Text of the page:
Dengue fever

General Information

Dengue is endemic in more than 100 countries in Africa, the Americas, South and South-east Asia, and the Western Pacific region.

There are four Dengue virus serotypes, and it is possible to be infected four times, since protection against one serotype does not provide complete protection against other serotype.

It is by far the most important mosquito-borne viral disease affecting humans worldwide.


Dengue is transmitted through bites of infected mosquitoes.

As a bloodborne virus, it is also possible (albeit rare) to have bloodborne and mother to child (vertical) transmission.


Up to 80% of all dengue infections are asymptomatic.

Commonly reported clinical symptoms include sudden onset of high fever, severe headache and retro-orbital pain, muscle and joint pain and minor haemorrhage.

The illness rarely lasts for more than 10 days, but convalescence can be prolonged and debilitating. A portion of cases, usually < 5%, can be severe and a fraction of these may be fatal.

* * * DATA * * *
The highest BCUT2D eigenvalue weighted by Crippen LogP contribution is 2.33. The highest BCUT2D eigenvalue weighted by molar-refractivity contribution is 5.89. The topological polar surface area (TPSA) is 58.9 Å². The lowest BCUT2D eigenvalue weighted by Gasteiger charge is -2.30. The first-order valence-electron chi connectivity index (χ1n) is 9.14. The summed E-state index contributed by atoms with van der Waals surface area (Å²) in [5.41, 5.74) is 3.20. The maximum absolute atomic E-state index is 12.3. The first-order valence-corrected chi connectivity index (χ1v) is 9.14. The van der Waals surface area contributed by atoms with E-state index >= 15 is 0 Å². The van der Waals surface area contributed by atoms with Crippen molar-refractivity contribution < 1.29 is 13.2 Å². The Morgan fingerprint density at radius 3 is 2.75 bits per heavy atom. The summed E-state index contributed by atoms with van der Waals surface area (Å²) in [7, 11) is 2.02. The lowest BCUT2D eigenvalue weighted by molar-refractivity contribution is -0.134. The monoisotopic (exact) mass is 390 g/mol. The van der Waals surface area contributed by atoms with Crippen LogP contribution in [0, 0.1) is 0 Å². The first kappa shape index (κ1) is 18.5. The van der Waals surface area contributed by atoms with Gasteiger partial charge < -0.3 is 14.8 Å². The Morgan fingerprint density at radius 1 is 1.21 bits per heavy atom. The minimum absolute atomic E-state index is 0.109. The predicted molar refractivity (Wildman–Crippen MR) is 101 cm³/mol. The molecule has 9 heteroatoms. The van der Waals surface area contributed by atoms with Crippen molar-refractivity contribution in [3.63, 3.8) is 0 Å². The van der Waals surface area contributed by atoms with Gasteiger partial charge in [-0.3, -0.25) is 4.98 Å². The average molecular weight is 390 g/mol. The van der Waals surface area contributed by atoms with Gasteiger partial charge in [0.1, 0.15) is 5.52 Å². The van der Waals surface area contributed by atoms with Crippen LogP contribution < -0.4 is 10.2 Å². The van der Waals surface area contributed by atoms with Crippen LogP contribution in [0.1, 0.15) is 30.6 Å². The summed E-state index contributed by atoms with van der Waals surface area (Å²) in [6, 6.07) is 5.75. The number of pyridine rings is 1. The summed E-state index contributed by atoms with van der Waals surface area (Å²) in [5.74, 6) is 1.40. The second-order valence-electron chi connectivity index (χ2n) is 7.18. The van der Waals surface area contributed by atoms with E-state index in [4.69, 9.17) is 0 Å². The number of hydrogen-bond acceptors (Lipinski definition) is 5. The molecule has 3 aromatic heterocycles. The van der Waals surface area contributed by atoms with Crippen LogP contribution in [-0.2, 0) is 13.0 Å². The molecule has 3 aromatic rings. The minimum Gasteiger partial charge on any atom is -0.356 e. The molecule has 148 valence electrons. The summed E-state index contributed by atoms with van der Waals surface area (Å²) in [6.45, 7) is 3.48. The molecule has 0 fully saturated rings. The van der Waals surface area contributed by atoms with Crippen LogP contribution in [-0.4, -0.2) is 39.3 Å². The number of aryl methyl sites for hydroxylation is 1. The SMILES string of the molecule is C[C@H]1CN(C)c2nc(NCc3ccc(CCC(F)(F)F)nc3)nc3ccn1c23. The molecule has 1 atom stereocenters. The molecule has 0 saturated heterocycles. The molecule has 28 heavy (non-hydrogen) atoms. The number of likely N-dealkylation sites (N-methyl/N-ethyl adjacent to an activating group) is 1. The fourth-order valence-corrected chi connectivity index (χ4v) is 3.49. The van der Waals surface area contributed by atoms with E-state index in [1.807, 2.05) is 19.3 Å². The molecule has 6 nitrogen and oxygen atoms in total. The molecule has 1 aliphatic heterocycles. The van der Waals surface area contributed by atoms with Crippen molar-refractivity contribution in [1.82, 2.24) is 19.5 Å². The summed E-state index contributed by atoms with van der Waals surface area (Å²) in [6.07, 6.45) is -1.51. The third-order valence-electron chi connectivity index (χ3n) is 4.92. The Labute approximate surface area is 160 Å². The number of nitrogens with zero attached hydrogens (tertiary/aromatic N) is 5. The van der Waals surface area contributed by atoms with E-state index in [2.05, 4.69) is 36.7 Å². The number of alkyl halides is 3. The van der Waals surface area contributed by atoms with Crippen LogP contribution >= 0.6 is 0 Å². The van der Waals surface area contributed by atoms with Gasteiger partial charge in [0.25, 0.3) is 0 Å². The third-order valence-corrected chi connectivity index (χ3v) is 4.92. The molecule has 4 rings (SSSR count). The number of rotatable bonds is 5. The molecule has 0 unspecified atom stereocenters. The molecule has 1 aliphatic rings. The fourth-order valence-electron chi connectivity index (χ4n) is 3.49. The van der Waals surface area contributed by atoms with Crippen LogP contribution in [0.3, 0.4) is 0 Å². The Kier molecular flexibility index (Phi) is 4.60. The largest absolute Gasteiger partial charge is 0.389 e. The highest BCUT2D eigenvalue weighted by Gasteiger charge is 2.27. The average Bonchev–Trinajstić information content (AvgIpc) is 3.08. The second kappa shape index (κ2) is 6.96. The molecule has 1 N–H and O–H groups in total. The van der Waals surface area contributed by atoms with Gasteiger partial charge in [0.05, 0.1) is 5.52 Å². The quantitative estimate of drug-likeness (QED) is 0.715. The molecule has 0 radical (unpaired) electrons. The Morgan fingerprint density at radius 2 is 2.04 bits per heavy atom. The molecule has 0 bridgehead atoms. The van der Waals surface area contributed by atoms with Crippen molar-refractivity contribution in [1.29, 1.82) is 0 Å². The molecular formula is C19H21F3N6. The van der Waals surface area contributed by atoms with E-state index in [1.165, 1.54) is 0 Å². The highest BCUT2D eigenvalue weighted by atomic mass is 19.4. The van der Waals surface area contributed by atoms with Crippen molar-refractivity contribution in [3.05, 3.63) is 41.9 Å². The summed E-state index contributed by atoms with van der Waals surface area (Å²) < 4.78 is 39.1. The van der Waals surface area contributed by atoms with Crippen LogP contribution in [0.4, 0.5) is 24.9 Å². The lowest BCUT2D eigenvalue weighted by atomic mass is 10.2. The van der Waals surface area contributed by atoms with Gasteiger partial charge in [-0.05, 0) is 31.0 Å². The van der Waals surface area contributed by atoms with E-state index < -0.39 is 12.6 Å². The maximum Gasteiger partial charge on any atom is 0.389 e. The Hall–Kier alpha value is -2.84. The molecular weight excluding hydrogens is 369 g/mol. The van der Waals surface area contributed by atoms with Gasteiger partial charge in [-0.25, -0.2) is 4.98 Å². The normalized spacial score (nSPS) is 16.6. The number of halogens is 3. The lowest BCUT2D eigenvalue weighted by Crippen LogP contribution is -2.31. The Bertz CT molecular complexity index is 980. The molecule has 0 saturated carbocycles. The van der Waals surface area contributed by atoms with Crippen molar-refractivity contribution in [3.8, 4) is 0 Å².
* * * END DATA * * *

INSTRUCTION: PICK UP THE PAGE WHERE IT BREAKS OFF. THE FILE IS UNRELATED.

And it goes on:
In some cases, secondary infections of dengue virus can be extremely serious and result in plasma leakage, thrombocytopenia, and hemorrhagic disease.

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Half of the world’s population is now at risk of dengue with an estimated 100–400 million infections occurring each year, resulting in approximately 20,000-25,000 deaths mainly in children. 


In 2023 and until the beginning of December, over 5 million cases and over 5 000 dengue-related deaths have been reported from 86 countries/territories globally.


Vaccines in
the pipeline

Technology Platforms

  • Live-attenuated virus​ (1)


  • Phase II (1)


    Paediatric + Adults + Older Adults (1)

Source: WHO. Dengue and sever dengue. 2023 [cited 2023 August]. Available from: ECDC. Factsheet about dengue. 2023 [cited 2023 August]. Available from: ECDC. COMMUNICABLE DISEASE THREATS REPORT. 2022 [cited 2023 August]. Available from: files/documents/Communicable-disease-threats-report-30-jul-2022-public.pdf. ECDC. 12-month dengue virus disease case notification rate per 100 000 population, December 2022-November 2023. [cited 2024 January]. Available from: CDC. Dengue. 2023 [cited 2024 February]. Available from:

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